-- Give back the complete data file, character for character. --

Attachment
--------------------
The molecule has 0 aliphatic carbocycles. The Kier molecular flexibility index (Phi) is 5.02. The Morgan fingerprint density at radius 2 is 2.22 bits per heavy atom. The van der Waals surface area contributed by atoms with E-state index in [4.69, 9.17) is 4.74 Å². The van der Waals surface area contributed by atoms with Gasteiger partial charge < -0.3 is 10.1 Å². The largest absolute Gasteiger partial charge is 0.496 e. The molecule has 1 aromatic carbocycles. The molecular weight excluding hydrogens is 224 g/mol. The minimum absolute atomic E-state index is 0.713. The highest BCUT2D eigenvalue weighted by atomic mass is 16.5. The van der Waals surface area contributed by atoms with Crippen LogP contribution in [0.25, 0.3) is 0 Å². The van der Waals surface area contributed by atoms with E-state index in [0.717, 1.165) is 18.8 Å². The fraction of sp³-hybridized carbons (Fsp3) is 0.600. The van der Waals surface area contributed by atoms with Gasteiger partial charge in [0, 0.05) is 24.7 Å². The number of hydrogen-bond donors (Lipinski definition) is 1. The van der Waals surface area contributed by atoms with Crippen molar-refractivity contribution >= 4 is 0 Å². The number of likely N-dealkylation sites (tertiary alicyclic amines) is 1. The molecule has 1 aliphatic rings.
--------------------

The molecule has 0 aliphatic carbocycles. The Kier molecular flexibility index (Phi) is 5.02. The Morgan fingerprint density at radius 2 is 2.22 bits per heavy atom. The van der Waals surface area contributed by atoms with E-state index in [4.69, 9.17) is 4.74 Å². The van der Waals surface area contributed by atoms with Gasteiger partial charge < -0.3 is 10.1 Å². The largest absolute Gasteiger partial charge is 0.496 e. The molecule has 1 aromatic carbocycles. The molecular weight excluding hydrogens is 224 g/mol. The minimum absolute atomic E-state index is 0.713. The highest BCUT2D eigenvalue weighted by atomic mass is 16.5. The van der Waals surface area contributed by atoms with Crippen LogP contribution in [0.25, 0.3) is 0 Å². The van der Waals surface area contributed by atoms with E-state index in [0.717, 1.165) is 18.8 Å². The fraction of sp³-hybridized carbons (Fsp3) is 0.600. The van der Waals surface area contributed by atoms with Gasteiger partial charge in [0, 0.05) is 24.7 Å². The number of hydrogen-bond donors (Lipinski definition) is 1. The van der Waals surface area contributed by atoms with Crippen molar-refractivity contribution >= 4 is 0 Å². The number of likely N-dealkylation sites (tertiary alicyclic amines) is 1. The molecule has 1 aliphatic rings.